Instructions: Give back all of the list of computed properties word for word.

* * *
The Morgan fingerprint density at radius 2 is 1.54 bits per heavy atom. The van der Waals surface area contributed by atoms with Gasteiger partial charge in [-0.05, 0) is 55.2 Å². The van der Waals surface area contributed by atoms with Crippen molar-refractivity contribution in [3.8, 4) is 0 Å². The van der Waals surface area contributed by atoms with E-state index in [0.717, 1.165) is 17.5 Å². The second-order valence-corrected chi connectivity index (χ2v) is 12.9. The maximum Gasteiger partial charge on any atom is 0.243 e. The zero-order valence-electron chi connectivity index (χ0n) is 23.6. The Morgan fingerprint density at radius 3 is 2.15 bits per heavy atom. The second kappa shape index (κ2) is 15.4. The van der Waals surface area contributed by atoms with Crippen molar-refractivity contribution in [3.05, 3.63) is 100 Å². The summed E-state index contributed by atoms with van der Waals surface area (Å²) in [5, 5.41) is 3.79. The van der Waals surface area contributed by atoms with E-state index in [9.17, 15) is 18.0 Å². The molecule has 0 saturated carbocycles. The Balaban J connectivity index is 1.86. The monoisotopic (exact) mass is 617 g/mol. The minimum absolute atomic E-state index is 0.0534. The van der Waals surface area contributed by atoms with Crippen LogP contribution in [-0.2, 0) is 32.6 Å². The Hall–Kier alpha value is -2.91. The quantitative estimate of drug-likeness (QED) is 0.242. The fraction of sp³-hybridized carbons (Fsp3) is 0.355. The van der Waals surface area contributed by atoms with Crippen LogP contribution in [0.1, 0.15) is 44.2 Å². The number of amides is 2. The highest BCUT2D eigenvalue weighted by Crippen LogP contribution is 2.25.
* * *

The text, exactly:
The Morgan fingerprint density at radius 2 is 1.54 bits per heavy atom. The van der Waals surface area contributed by atoms with Gasteiger partial charge in [-0.05, 0) is 55.2 Å². The van der Waals surface area contributed by atoms with Crippen molar-refractivity contribution in [3.8, 4) is 0 Å². The van der Waals surface area contributed by atoms with E-state index in [0.717, 1.165) is 17.5 Å². The second-order valence-corrected chi connectivity index (χ2v) is 12.9. The maximum Gasteiger partial charge on any atom is 0.243 e. The zero-order valence-electron chi connectivity index (χ0n) is 23.6. The Morgan fingerprint density at radius 3 is 2.15 bits per heavy atom. The second kappa shape index (κ2) is 15.4. The van der Waals surface area contributed by atoms with Crippen molar-refractivity contribution in [3.05, 3.63) is 100 Å². The summed E-state index contributed by atoms with van der Waals surface area (Å²) in [5, 5.41) is 3.79. The van der Waals surface area contributed by atoms with E-state index in [9.17, 15) is 18.0 Å². The molecule has 0 saturated carbocycles. The Balaban J connectivity index is 1.86. The monoisotopic (exact) mass is 617 g/mol. The minimum absolute atomic E-state index is 0.0534. The van der Waals surface area contributed by atoms with Crippen LogP contribution in [-0.2, 0) is 32.6 Å². The Hall–Kier alpha value is -2.91. The quantitative estimate of drug-likeness (QED) is 0.242. The fraction of sp³-hybridized carbons (Fsp3) is 0.355. The van der Waals surface area contributed by atoms with Crippen LogP contribution in [0.1, 0.15) is 44.2 Å². The number of amides is 2. The highest BCUT2D eigenvalue weighted by Crippen LogP contribution is 2.25.